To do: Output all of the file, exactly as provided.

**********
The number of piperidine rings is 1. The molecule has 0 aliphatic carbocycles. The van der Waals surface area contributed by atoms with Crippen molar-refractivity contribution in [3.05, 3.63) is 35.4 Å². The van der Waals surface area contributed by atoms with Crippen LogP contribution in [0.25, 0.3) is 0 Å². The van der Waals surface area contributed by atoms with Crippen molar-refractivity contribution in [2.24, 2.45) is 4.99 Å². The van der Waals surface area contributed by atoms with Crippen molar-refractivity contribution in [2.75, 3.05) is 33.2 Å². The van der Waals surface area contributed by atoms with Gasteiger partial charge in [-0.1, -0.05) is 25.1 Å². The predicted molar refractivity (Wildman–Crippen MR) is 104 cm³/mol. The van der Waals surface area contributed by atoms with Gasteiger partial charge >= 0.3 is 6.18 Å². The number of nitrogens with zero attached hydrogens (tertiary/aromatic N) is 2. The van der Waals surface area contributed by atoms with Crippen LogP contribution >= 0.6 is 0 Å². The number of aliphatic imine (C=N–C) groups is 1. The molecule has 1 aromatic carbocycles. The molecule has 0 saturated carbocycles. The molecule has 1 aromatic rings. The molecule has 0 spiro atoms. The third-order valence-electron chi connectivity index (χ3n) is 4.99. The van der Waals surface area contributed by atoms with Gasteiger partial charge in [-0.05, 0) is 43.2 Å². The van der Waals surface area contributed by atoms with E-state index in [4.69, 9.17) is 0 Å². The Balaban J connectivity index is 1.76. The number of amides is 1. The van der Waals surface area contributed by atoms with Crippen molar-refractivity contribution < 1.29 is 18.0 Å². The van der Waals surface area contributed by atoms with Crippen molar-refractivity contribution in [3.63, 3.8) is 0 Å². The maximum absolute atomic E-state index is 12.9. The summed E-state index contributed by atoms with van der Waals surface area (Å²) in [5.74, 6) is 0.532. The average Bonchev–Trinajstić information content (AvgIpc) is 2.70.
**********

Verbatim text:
The number of piperidine rings is 1. The molecule has 0 aliphatic carbocycles. The van der Waals surface area contributed by atoms with Crippen molar-refractivity contribution in [3.05, 3.63) is 35.4 Å². The van der Waals surface area contributed by atoms with Crippen LogP contribution in [0.25, 0.3) is 0 Å². The van der Waals surface area contributed by atoms with Crippen molar-refractivity contribution in [2.24, 2.45) is 4.99 Å². The van der Waals surface area contributed by atoms with Crippen molar-refractivity contribution in [2.75, 3.05) is 33.2 Å². The van der Waals surface area contributed by atoms with Gasteiger partial charge in [-0.1, -0.05) is 25.1 Å². The predicted molar refractivity (Wildman–Crippen MR) is 104 cm³/mol. The van der Waals surface area contributed by atoms with Gasteiger partial charge >= 0.3 is 6.18 Å². The number of nitrogens with zero attached hydrogens (tertiary/aromatic N) is 2. The van der Waals surface area contributed by atoms with Crippen LogP contribution >= 0.6 is 0 Å². The number of aliphatic imine (C=N–C) groups is 1. The molecule has 1 aromatic carbocycles. The molecule has 0 saturated carbocycles. The molecule has 1 aromatic rings. The molecule has 0 spiro atoms. The third-order valence-electron chi connectivity index (χ3n) is 4.99. The van der Waals surface area contributed by atoms with Gasteiger partial charge in [-0.05, 0) is 43.2 Å². The van der Waals surface area contributed by atoms with E-state index in [4.69, 9.17) is 0 Å². The Balaban J connectivity index is 1.76. The number of amides is 1. The van der Waals surface area contributed by atoms with Crippen molar-refractivity contribution < 1.29 is 18.0 Å². The van der Waals surface area contributed by atoms with Crippen molar-refractivity contribution in [3.63, 3.8) is 0 Å². The maximum absolute atomic E-state index is 12.9. The summed E-state index contributed by atoms with van der Waals surface area (Å²) in [5.74, 6) is 0.532. The average Bonchev–Trinajstić information content (AvgIpc) is 2.70.